A woeful disregard for transparency

The BHF aren't entirely stupid: they know that animal experiments are a contentious subject which invoke strong emotions across all sections of society. So, they have made it as hard as possible to find out about the animal experiments that they fund, and, indeed, the fact that they fund them in the first place. Where are the signs in the shop window telling you that donations fund animal research? Disclaimers in their fundraising packs? Small print at the bottom of their adverts? You won't find any, because they're not there.


Sadly, the BHF publish absolutely no statistics on the numbers of animals used in experiments. It's not like the BHF doesn't have collect information: every grant application which involves the use of animals must include the questionnaire Form EXA on which researchers must state the species and number of animals used, and even whether they will conscious, unconscious or dead during the course of the experiments. Even big pharmaceutical giants publish data on animal use - usually buried within their annual reports, but nonetheless freely available. So why not the BHF? How long would it take to collate and publish this data? Almost certainly less time than it would take to think of another embarrassing PR exercise.


Home Office guidelines state every project licence granted under the Animals (Scientific Procedures) Act 1986 must rigorously and demonstrably apply the 3Rs (Replacement, Refinement and Reduction) principles. But, it would appear that the BHF isn't taking it seriously. The only mention of the 3Rs on their website is a blog post from 2015 grandly announcing three research grants of £90,000 each over three years. Not only does this figure represent less than 0.1% of their research budget, the project doesn't even aim at eliminating the use of animals in those areas of research targeted, only reducing the number. By how much? It doesn't say. This isn't even a token gesture, it's an insult to the innocent animals that die at the hands of BHF researchers, and the people that are duped into donating their money.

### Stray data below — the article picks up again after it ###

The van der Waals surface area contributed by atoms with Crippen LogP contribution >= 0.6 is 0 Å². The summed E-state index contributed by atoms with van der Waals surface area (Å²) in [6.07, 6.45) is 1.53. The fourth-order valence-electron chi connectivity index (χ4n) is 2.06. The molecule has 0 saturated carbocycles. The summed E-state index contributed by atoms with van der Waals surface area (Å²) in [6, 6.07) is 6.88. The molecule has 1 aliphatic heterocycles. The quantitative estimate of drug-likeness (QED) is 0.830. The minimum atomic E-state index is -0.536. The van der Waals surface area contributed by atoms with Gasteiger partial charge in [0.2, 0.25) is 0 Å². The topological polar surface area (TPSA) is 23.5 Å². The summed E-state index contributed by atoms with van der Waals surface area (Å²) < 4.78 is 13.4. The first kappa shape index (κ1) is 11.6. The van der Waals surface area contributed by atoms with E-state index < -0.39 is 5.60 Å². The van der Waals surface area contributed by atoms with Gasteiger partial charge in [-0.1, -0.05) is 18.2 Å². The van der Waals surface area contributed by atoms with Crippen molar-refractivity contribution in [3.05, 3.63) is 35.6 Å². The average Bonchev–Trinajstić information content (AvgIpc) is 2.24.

And on the subject of being duped, not even the people working for them know they fund animal experiments. We have received multiple reports of BHF volunteers quitting as soon as they found out that the money goes towards animal experiments. Shop staff have lied and told customers that the BHF don't fund animal experiments. This doesn't sound like a well informed workforce, more like a middle management cover up. Could it be that the BHF are reluctant to tell their workers the truth? After all, 82% of people wouldn't knowingly give money to a charity that funds animal experiments.

Instead, they came out with this glossy 13 page booklet in 2014 - a few months after we started our campaign (pure coincidence, we're sure) - which we believe was written to be deliberately misleading. It states: "all emerging treatments must be trialled in animals before first tests on humans can take place", omitting the fact that the only animal testing required by law is drug and vaccine development, areas which the BHF do not fund. They put a picture of zebrafish swimming in a tank on the front cover. We will leave you to decide why they didn't put, for example, pregnant sheep with bags over their heads to suffocate them). A desperate effort to minimise the bad publicity heaped on them by ourselves and other organisations.


This was followed a few months' later by this sappy blog post featuring "vegan" Richard Mindham, who actively supports and funds animal research. Some vegan he is! 

Like the addict who refuses to admit they have a problem, the BHF swing from obfuscation to denial on this matter of life and death. They claim to be helping the UK population, but they can't even be straight with them. If you want to help us expose them, use the links above to get involved, we would love to hear from you.